The Trump administration’s North Korea policy started taking shape this week. On his first official trip to East Asia, Secretary of State Rex Tillerson declared an end to the Obama administration’s policy of strategic patience, ruled out negotiations with North Korea unless the North gave up nuclear weapons, and said that the United States would not rule out military action. Despite Tillerson’s attempt to put daylight between the Obama administration and the Trump administration, insisting on denuclearization and not ruling out the use of military force have been features of U.S. policy toward North Korea under both Bush and Obama. And this is precisely why the Trump administration’s approach, as it stands now, has little chance of succeeding.
Reining in North Korea has rapidly risen to the top of the Trump administration’s list of international challenges. In February, Pyongyang tested a solid-fueled ballistic missile with a tracked transporter erector launcher that will be very difficult for the United States to track and target in a preemptive attack. The following month, during the annual U.S.-South Korean Foal Eagle military exercises, which North Korea views as a dress rehearsal for an invasion, the North launched at least four ballistic missiles into the Sea of Japan simulating a nuclear attack against a U.S. Marine Corps air station at Iwakuni. Jeffrey Lewis of the Middlebury Institute for International Studies at Monterey succinctly described the Foal Eagle/missile launch interaction, “If we are practicing an invasion, they are practicing nuking us to repel that invasion.”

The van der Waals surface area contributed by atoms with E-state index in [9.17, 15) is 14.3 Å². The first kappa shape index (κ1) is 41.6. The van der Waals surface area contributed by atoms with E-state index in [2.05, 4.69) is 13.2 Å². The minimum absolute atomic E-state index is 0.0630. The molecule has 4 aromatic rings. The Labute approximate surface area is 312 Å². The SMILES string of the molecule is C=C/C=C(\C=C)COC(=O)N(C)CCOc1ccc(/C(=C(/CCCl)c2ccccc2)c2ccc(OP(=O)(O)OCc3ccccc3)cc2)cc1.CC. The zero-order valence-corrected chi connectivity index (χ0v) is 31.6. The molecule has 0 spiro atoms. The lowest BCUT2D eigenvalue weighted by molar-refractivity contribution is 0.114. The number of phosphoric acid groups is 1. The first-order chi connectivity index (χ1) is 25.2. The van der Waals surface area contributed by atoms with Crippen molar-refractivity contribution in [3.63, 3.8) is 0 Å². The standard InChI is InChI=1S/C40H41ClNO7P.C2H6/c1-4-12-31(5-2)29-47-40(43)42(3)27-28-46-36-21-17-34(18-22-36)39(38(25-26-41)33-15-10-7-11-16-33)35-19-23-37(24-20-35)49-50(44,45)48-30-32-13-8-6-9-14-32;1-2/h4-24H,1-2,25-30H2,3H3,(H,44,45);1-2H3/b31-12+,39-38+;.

The (Limited) Role of China
The amount of pressure that the Trump administration may place on China could distinguish its approach from previous administrations. However, the assumption that China is the only roadblock to solving the North Korea problem is seriously flawed. Threatening to increase regional ballistic missile defenses if Beijing doesn’t pressure Pyongyang or sanctioning Chinese financial institutions that do business with North Korea create costs for China to contend with. But these costs are not likely to outweigh the strategic value that China places on North Korea as a buffer state.
Moreover, even if Beijing’s strategic calculus did change and it wanted to exert more pressure on Pyongyang’s behavior, its ability to do so is limited for two reasons.
First, China’s ability to influence Kim Jong Un’s behavior via diplomacy or some other form of soft power is very constrained. Chinese-North Korean relations have deteriorated under Kim Jong Un. He has eliminated several officials that were pro-China, most notably his uncle Jang Song Thaek, who was executed in December 2013. According to a February 2017 article in the New York Times, “some Chinese analysts say [China-North Korea relations] are at their lowest point since the founding of the North as a separate country after World War II.”